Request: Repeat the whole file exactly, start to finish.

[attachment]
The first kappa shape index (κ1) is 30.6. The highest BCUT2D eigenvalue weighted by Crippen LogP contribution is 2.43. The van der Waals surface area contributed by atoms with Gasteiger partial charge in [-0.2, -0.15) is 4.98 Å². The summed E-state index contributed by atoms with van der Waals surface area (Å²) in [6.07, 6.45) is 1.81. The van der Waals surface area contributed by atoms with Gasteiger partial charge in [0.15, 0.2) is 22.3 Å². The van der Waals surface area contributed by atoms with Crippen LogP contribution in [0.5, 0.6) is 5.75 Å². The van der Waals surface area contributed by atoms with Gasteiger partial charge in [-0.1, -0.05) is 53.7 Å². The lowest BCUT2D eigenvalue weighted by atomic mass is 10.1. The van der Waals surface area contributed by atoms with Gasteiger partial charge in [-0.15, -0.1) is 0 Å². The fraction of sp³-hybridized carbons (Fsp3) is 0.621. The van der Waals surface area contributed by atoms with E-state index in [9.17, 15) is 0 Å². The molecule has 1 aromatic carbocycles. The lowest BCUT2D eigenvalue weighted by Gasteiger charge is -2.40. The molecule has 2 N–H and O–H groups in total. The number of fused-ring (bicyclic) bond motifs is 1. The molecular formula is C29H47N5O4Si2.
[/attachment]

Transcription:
The first kappa shape index (κ1) is 30.6. The highest BCUT2D eigenvalue weighted by Crippen LogP contribution is 2.43. The van der Waals surface area contributed by atoms with Gasteiger partial charge in [-0.2, -0.15) is 4.98 Å². The summed E-state index contributed by atoms with van der Waals surface area (Å²) in [6.07, 6.45) is 1.81. The van der Waals surface area contributed by atoms with Gasteiger partial charge in [0.15, 0.2) is 22.3 Å². The van der Waals surface area contributed by atoms with Crippen LogP contribution in [0.5, 0.6) is 5.75 Å². The van der Waals surface area contributed by atoms with Gasteiger partial charge in [-0.1, -0.05) is 53.7 Å². The lowest BCUT2D eigenvalue weighted by atomic mass is 10.1. The van der Waals surface area contributed by atoms with Gasteiger partial charge in [-0.15, -0.1) is 0 Å². The fraction of sp³-hybridized carbons (Fsp3) is 0.621. The van der Waals surface area contributed by atoms with E-state index in [9.17, 15) is 0 Å². The molecule has 1 aromatic carbocycles. The lowest BCUT2D eigenvalue weighted by Gasteiger charge is -2.40. The molecule has 2 N–H and O–H groups in total. The number of fused-ring (bicyclic) bond motifs is 1. The molecular formula is C29H47N5O4Si2.